imagePullPolicy: Never
           resources:
             limits:
               memory: "128Mi"
               cpu: "500m"
           ports:
             - containerPort: 8081 
 --- Service
 apiVersion: v1
 kind: Service
 metadata:
   name: testwebapi-service
 spec:
   type: NodePort
   ports:
     - name: http
       port: 8082
       targetPort: 8081
   selector:
     app: testwebapi
 
 
 
 
 
 
 
 
 
 
 
 
IMPORTANT: Kubernetes Templates is a handy VS Code extension that helps create Kubernetes YAML files!

Minikube
Ensure that Minikube is installed. Launch Terminal | minikube start. Ensure images will be deployed locally:
 minikube start
 minikube docker-env
 eval $(minikube -p minikube docker-env)

Build the image as above but this time in the local Minikube cluster docker build -t stevepro/testwebapi:1.0 .
Apply the deployment and service YAML using the kubectl. Verify objects created from minikube dashboard.
 docker build -t stevepro/testwebapi:1.0 .
 kubectl apply -f Kubernetes.yaml

Test Kubernetes: Launch Terminal. Execute minikube service testwebapi-service --url to obtain the cluster IP address + port. Build Minikube cluster socket and test the API | curl http://192.168.49.2:30799/test.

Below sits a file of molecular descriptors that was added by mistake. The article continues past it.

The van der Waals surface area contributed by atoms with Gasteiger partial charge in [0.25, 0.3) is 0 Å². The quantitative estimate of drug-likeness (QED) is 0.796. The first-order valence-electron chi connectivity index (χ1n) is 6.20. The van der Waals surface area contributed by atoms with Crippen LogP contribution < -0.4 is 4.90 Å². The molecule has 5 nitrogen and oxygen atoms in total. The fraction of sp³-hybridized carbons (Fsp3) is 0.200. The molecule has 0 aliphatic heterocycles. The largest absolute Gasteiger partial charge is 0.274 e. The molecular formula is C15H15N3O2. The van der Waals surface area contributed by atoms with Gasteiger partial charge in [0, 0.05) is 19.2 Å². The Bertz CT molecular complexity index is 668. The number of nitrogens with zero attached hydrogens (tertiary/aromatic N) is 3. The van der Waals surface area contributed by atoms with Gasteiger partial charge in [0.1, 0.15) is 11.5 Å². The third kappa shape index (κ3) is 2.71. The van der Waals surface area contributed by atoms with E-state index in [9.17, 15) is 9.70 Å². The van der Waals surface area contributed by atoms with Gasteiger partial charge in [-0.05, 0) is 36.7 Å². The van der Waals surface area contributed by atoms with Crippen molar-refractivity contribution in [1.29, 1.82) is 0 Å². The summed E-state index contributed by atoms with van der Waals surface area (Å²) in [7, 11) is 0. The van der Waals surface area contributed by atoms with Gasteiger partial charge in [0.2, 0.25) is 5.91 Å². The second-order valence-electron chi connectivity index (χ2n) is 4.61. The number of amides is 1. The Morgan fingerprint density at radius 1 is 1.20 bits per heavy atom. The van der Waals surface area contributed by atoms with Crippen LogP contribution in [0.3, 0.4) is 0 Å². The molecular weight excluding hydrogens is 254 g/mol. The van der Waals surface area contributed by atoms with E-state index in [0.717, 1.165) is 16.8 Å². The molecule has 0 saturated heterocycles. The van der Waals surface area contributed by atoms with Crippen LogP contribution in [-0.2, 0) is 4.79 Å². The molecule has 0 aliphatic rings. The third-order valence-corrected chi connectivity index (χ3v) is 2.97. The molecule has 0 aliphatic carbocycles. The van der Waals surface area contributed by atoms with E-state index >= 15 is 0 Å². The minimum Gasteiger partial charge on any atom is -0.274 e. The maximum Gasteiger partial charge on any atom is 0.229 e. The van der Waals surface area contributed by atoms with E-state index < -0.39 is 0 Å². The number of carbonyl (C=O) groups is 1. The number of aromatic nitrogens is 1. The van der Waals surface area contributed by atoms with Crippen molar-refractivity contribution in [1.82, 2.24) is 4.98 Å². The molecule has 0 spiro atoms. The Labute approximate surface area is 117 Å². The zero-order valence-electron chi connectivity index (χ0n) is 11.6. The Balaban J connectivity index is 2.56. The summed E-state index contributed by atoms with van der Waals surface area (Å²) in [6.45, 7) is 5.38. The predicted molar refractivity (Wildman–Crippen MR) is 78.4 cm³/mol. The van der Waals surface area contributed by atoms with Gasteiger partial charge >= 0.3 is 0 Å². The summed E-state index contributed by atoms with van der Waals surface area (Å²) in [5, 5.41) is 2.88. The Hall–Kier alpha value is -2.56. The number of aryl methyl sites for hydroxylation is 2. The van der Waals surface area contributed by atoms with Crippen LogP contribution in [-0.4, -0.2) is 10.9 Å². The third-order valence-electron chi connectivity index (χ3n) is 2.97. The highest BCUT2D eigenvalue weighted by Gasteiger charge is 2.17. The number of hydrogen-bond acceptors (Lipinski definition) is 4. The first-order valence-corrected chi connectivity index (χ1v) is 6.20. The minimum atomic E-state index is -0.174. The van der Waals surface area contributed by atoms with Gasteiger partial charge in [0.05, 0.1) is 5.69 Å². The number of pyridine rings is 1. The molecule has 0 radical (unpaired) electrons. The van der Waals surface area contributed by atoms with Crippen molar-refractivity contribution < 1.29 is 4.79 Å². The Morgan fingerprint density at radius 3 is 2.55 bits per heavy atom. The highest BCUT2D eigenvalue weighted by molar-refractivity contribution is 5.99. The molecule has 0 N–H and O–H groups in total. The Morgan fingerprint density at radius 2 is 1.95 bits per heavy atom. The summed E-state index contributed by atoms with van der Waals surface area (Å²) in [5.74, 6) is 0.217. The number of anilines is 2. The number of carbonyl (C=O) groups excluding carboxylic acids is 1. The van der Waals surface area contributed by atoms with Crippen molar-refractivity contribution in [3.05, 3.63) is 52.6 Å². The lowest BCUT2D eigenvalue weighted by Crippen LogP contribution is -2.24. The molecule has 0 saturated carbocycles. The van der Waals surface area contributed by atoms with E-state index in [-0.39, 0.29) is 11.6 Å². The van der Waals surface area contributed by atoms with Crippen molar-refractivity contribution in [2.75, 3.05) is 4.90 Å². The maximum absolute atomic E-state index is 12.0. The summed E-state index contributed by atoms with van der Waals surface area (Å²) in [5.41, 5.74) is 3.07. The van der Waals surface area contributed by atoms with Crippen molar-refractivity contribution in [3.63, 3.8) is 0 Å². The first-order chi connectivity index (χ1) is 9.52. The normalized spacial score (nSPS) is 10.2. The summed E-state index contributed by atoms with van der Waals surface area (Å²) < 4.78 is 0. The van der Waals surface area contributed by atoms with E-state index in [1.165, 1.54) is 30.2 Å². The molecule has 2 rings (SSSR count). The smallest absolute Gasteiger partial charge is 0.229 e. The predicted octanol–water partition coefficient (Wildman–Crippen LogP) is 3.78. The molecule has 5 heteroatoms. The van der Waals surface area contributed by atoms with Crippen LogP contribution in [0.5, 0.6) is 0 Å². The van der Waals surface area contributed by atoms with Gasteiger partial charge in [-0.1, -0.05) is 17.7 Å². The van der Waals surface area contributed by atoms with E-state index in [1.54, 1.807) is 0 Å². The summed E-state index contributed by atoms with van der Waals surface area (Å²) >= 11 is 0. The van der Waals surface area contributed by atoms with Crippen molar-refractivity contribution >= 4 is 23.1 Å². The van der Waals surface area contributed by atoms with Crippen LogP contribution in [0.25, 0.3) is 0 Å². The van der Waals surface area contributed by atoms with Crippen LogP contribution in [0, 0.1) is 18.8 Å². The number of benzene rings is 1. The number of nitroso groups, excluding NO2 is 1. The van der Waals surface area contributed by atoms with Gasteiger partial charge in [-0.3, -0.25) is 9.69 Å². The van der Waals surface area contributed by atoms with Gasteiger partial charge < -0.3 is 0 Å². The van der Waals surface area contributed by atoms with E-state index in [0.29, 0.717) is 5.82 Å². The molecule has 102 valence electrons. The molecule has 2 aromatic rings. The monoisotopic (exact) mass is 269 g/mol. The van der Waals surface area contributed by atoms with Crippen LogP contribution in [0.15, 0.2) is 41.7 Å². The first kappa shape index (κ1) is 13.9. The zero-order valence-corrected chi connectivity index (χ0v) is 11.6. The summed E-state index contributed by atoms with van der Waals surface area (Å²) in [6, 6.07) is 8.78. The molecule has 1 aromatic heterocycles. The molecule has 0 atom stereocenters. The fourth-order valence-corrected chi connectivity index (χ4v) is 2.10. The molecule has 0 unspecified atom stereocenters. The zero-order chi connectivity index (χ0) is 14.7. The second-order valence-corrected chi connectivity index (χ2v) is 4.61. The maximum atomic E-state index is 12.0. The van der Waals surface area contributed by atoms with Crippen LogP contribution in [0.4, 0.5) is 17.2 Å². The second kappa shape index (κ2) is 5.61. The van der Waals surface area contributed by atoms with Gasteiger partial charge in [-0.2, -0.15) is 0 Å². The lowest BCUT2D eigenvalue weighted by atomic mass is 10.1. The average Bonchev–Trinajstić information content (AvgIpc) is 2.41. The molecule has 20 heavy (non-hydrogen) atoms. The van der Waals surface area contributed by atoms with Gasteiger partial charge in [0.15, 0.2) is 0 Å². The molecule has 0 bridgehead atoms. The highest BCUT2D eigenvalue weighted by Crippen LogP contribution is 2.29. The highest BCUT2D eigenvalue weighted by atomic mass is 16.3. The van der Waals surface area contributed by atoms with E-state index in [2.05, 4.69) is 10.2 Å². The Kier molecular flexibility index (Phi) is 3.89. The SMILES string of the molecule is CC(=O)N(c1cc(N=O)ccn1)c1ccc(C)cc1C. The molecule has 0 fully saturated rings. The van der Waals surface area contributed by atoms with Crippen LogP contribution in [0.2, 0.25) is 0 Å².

minikube service testwebapi-service --url
 curl http://192.168.49.2:30799/test

Finally, clean up and delete deployment + service YAML after testing complete and destroy Minikube cluster.
 kubectl delete -f Kubernetes.yaml
 minikube stop


KinD
Code an example from above as full end-to-end Web API demo on local host, in Docker and on Kubernetes. Ensure that KinD is installed. Launch Terminal | kind create cluster. Ensure images will be deployed locally:
 kind create cluster

Build the image as above but this time in the local KinD cluster as docker build -t stevepro/testwebapi:2.0. Load the newly built local image into KinD cluster. Apply the deployment and service YAML using the kubectl.
 docker build -t stevepro/testwebapi:2.0 .
 kind load docker-image stevepro/testwebapi:2.0
 kubectl apply -f Kubernetes.yaml

Test Kubernetes: Launch Terminal. Execute kubectl get nodes -o wide to obtain cluster INTERNAL-IP. Execute kubectl get services to obtain cluster port. Build socket and test | curl http://172.18.0.2:31196/test.
 kubectl get nodes -o wide
 kubectl get services
 curl http://172.18.0.2:31196/test

Finally, clean up and delete deployment + service YAML after testing complete and destroy the KinD cluster.